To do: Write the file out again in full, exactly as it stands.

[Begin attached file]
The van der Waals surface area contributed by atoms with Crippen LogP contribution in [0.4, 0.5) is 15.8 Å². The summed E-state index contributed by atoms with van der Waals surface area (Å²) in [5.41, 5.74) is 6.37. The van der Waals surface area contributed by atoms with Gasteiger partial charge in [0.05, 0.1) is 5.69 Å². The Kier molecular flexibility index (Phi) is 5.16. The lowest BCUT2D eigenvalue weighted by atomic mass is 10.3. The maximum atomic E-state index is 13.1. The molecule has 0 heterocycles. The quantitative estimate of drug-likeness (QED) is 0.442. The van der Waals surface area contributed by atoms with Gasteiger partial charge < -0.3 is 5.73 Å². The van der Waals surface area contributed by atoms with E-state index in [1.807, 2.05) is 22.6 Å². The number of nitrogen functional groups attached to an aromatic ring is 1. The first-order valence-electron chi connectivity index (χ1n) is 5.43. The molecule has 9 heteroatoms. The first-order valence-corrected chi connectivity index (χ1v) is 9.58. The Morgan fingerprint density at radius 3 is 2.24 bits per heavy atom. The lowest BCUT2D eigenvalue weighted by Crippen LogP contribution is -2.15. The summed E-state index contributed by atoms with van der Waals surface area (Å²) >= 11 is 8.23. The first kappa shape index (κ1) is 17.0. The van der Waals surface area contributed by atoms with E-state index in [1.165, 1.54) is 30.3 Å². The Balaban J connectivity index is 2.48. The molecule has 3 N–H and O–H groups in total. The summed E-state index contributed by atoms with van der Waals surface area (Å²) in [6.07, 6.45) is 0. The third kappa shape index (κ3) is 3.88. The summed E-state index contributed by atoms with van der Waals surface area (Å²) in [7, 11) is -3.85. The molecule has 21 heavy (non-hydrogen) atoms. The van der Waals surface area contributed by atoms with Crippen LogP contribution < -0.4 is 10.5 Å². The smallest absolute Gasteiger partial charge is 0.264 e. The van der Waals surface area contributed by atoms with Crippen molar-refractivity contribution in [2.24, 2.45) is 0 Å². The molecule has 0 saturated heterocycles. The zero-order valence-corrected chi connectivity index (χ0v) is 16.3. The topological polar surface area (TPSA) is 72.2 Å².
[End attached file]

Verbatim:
The van der Waals surface area contributed by atoms with Crippen LogP contribution in [0.4, 0.5) is 15.8 Å². The summed E-state index contributed by atoms with van der Waals surface area (Å²) in [5.41, 5.74) is 6.37. The van der Waals surface area contributed by atoms with Gasteiger partial charge in [0.05, 0.1) is 5.69 Å². The Kier molecular flexibility index (Phi) is 5.16. The lowest BCUT2D eigenvalue weighted by atomic mass is 10.3. The maximum atomic E-state index is 13.1. The molecule has 0 heterocycles. The quantitative estimate of drug-likeness (QED) is 0.442. The van der Waals surface area contributed by atoms with Gasteiger partial charge < -0.3 is 5.73 Å². The van der Waals surface area contributed by atoms with E-state index in [1.807, 2.05) is 22.6 Å². The number of nitrogen functional groups attached to an aromatic ring is 1. The first-order valence-electron chi connectivity index (χ1n) is 5.43. The molecule has 9 heteroatoms. The first-order valence-corrected chi connectivity index (χ1v) is 9.58. The Morgan fingerprint density at radius 3 is 2.24 bits per heavy atom. The lowest BCUT2D eigenvalue weighted by Crippen LogP contribution is -2.15. The summed E-state index contributed by atoms with van der Waals surface area (Å²) >= 11 is 8.23. The first kappa shape index (κ1) is 17.0. The van der Waals surface area contributed by atoms with E-state index in [1.165, 1.54) is 30.3 Å². The Balaban J connectivity index is 2.48. The molecule has 3 N–H and O–H groups in total. The summed E-state index contributed by atoms with van der Waals surface area (Å²) in [6.07, 6.45) is 0. The third kappa shape index (κ3) is 3.88. The summed E-state index contributed by atoms with van der Waals surface area (Å²) in [7, 11) is -3.85. The molecule has 21 heavy (non-hydrogen) atoms. The van der Waals surface area contributed by atoms with Crippen LogP contribution < -0.4 is 10.5 Å². The smallest absolute Gasteiger partial charge is 0.264 e. The van der Waals surface area contributed by atoms with Crippen molar-refractivity contribution in [2.24, 2.45) is 0 Å². The molecule has 0 saturated heterocycles. The zero-order valence-corrected chi connectivity index (χ0v) is 16.3. The topological polar surface area (TPSA) is 72.2 Å².